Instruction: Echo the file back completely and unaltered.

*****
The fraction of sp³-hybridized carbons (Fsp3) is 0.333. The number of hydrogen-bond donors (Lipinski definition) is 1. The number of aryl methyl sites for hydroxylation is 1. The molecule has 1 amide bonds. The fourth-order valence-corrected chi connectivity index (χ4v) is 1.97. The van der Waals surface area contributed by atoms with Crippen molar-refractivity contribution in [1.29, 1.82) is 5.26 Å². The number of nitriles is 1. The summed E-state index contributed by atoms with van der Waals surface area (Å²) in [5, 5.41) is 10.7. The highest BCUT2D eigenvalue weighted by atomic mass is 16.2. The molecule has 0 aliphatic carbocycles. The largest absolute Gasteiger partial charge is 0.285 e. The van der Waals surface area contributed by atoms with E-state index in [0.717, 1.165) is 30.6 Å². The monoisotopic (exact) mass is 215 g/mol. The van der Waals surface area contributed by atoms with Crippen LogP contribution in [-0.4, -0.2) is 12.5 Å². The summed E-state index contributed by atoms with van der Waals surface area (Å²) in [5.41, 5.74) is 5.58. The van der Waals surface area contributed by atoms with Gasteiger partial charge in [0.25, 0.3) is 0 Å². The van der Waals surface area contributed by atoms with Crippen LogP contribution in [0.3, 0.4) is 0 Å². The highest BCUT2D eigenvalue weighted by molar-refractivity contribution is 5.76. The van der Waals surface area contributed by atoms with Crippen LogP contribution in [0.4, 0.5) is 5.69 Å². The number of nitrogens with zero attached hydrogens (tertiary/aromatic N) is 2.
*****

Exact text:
The fraction of sp³-hybridized carbons (Fsp3) is 0.333. The number of hydrogen-bond donors (Lipinski definition) is 1. The number of aryl methyl sites for hydroxylation is 1. The molecule has 1 amide bonds. The fourth-order valence-corrected chi connectivity index (χ4v) is 1.97. The van der Waals surface area contributed by atoms with Crippen molar-refractivity contribution in [1.29, 1.82) is 5.26 Å². The number of nitriles is 1. The summed E-state index contributed by atoms with van der Waals surface area (Å²) in [5, 5.41) is 10.7. The highest BCUT2D eigenvalue weighted by atomic mass is 16.2. The molecule has 0 aliphatic carbocycles. The largest absolute Gasteiger partial charge is 0.285 e. The van der Waals surface area contributed by atoms with E-state index in [0.717, 1.165) is 30.6 Å². The monoisotopic (exact) mass is 215 g/mol. The van der Waals surface area contributed by atoms with Crippen LogP contribution in [-0.4, -0.2) is 12.5 Å². The summed E-state index contributed by atoms with van der Waals surface area (Å²) in [5.41, 5.74) is 5.58. The van der Waals surface area contributed by atoms with Gasteiger partial charge in [0.25, 0.3) is 0 Å². The van der Waals surface area contributed by atoms with Crippen LogP contribution in [0.3, 0.4) is 0 Å². The highest BCUT2D eigenvalue weighted by molar-refractivity contribution is 5.76. The van der Waals surface area contributed by atoms with Crippen LogP contribution in [0.4, 0.5) is 5.69 Å². The number of nitrogens with zero attached hydrogens (tertiary/aromatic N) is 2.